Joan of Arc - 1984 - Albums - Reviews - Soundblab

Joan of Arc - 1984

by Brian Thompson Rating:5 Release Date:2018-06-01
Joan of Arc - 1984
Joan of Arc - 1984

Over the past two decades, the career of Joan of Arc seems bent on shaking up the formula and distancing themselves from the tone of any previous work. With the band’s latest album, 1984, founder Tim Kinsella moves even further away from the spotlight, relinquishing creative control to vocalist/guitarist Melina Ausikaitis. This decision has maintained the band’s chosen trajectory away from mainstream commercial appeal. With their contrarian schtick, it’s difficult to know where the line is drawn between joke and sincerity. While they continue to test the limits of their established sound, they often feeling like a gag band from a Portlandia sketch in the process.

1984 tells a story, but it’s one that continuously gets distracted by its own rambling, drunken tangents. Beginning with “Tiny Baby,” the band doesn’t waste any time before revelling in the strangeness, mistaking it for deeper substance. With the frenzied yodel of “Vertigo,” they continue to showcase stream of consciousness lyrics that feel effortless in entirely the wrong way. The album gradually becomes more palatable as it transitions into its lead single, “Punk Kid,” a track that feels comparatively inspired, mainly because it contains a traditional structure, rhyming lyrics, and a consistent melody, differentiating it from the chaos surrounding it as the band’s stab at radio play.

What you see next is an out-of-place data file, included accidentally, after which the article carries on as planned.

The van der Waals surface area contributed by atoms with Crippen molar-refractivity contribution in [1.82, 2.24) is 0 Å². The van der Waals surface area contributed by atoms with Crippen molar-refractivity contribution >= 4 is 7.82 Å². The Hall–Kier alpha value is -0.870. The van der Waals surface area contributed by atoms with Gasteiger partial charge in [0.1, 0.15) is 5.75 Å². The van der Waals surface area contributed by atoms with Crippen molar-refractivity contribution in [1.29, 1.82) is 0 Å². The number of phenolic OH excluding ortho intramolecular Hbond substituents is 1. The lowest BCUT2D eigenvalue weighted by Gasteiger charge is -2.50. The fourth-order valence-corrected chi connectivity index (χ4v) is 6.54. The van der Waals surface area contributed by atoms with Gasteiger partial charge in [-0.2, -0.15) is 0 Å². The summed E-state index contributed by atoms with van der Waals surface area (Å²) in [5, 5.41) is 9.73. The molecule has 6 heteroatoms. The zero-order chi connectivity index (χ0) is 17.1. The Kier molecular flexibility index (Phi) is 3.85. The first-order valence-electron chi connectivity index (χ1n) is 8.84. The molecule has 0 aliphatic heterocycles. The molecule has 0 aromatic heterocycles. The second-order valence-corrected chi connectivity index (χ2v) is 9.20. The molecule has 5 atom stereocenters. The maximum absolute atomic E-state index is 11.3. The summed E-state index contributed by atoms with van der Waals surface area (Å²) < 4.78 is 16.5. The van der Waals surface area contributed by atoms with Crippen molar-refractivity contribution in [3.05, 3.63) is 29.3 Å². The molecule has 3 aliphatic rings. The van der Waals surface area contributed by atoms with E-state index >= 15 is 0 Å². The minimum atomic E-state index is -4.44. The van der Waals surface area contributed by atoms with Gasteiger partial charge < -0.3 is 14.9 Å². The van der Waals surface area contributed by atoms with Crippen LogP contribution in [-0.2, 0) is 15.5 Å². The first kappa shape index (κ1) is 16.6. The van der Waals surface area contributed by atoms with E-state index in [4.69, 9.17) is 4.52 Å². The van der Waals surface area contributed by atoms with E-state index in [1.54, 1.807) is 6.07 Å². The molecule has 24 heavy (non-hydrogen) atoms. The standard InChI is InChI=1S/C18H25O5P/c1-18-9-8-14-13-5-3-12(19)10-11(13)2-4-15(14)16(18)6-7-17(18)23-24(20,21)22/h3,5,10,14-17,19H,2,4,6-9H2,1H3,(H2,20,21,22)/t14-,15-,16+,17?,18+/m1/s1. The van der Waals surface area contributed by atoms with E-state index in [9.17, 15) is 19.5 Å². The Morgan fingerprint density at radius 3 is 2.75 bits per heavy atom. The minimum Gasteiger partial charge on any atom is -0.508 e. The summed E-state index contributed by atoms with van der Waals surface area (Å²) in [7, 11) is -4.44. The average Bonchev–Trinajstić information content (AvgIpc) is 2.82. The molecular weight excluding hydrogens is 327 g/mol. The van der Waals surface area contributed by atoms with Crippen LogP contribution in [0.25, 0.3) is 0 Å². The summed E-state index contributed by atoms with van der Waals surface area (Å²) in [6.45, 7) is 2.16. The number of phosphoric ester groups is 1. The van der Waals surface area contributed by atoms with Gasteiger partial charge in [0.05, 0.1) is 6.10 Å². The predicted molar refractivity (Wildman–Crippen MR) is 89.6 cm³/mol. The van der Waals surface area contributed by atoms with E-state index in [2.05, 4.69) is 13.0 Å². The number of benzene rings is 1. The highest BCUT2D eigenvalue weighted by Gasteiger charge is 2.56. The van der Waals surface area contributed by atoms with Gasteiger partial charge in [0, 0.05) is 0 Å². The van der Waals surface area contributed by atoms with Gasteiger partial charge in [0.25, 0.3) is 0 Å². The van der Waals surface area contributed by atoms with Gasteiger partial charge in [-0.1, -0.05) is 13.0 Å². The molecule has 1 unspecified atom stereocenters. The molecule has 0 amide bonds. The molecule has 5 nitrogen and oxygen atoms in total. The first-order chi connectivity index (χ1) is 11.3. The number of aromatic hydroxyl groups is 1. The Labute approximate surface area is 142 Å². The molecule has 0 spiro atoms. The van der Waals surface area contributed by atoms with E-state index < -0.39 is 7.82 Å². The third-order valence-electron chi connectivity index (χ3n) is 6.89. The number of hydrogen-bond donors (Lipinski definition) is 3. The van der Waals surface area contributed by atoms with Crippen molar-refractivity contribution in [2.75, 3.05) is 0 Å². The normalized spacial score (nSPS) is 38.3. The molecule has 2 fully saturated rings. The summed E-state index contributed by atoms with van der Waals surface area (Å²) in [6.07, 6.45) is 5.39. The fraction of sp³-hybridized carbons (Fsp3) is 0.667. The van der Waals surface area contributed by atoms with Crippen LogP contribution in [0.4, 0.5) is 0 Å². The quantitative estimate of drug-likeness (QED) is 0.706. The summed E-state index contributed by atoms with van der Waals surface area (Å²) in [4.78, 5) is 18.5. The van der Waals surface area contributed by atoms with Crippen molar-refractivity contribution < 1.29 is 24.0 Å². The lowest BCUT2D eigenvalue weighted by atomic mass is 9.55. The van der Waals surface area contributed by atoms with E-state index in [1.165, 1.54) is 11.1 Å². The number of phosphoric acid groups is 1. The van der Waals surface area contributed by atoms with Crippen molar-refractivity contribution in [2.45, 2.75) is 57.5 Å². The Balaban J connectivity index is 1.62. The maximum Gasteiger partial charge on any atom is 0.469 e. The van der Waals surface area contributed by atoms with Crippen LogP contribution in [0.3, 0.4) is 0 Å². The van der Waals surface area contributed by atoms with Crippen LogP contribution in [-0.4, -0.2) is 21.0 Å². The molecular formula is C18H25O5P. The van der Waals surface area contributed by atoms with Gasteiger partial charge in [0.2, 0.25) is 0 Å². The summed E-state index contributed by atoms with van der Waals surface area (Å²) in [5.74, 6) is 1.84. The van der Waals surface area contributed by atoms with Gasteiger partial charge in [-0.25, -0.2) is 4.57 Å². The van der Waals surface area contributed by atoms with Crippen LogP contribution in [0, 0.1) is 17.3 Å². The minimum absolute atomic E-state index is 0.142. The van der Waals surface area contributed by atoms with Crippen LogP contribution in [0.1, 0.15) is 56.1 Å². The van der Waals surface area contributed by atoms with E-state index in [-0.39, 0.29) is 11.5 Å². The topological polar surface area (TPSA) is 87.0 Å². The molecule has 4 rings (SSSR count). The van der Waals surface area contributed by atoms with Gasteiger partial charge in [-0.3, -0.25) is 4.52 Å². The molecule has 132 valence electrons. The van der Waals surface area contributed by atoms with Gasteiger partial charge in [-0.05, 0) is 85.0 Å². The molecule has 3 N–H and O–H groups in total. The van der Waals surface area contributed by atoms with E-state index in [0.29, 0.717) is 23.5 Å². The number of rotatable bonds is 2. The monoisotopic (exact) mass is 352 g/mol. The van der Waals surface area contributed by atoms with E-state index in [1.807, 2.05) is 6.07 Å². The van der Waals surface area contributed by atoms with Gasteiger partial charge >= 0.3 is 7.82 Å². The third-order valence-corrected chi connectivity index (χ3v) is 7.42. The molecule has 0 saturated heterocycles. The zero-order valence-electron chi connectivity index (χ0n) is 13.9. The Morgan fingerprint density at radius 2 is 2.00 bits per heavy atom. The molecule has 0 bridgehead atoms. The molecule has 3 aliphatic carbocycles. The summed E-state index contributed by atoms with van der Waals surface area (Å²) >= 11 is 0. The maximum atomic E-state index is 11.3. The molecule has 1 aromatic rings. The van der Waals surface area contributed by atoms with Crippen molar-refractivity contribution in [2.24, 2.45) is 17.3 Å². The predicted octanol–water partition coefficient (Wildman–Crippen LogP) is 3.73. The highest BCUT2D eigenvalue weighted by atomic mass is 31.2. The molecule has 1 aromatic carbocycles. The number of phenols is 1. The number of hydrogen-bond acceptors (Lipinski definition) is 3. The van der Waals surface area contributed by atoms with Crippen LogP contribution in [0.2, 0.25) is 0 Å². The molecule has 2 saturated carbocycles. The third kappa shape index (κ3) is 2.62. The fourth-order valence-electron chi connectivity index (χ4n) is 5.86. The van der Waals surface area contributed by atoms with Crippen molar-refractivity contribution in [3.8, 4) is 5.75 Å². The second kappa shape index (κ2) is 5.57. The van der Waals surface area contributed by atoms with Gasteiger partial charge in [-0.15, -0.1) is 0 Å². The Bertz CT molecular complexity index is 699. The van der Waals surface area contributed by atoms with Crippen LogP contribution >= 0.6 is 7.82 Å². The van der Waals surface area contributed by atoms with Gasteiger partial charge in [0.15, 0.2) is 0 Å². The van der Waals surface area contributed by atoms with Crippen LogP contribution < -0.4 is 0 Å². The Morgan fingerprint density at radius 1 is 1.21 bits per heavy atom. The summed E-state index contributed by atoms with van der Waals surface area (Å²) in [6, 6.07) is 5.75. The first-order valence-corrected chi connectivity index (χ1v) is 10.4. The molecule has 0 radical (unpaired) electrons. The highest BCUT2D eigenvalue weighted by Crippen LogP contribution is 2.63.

However, the listener is tossed back into the manic, shapeless void with “Maine Guy,” as strained vocals are, once again, layered on top of seemingly random sound loops. “People Pleaser” takes the entropy even one step further, with the screeching bellow of a horror movie score. So, it comes as a bit of a shocker when we happen upon the soothing refrain of the sultry ballad “Psy-fi / Fantasy.” While it still demonstrates the band’s affinity for the bizarre, it is steeped in a calming chime, a brief respite from the storm.

Pulling the rug out from under the audience, the track bleeds into sister song “Truck,” stripping away the cozy accessibility of its twin and demonstrating the hidden eeriness always lurking beneath the surface of even their most seemingly innocuous music. In its final act, however, the record seems to have had its fill of experimentalism. After its acapella beginning, penultimate tune “Vermont Girl” blossoms into a straightforward 90s alt rock anthem. To close out the narrative, “Forever Jung” pays tribute to the band’s previous efforts, as wordless chanting is played over silky psychedelia.

Perhaps 1984 is destined to become regarded as an avant-garde masterpiece in the vein of Trout Mask Replica or Swordfishtrombones, but today, it simply feels disjointed and incomplete. Filled with jarring contrasts, the album seems to be drifting aimlessly, leaving no idea unattempted and hoping that listeners latch onto even a small portion of their output along the way. There are some affecting turns on the record, but they often drown in the sea of disfunction. This is strange for the sake of being strange, which isn’t nearly as clever as Joan of Arc would have us all believe.

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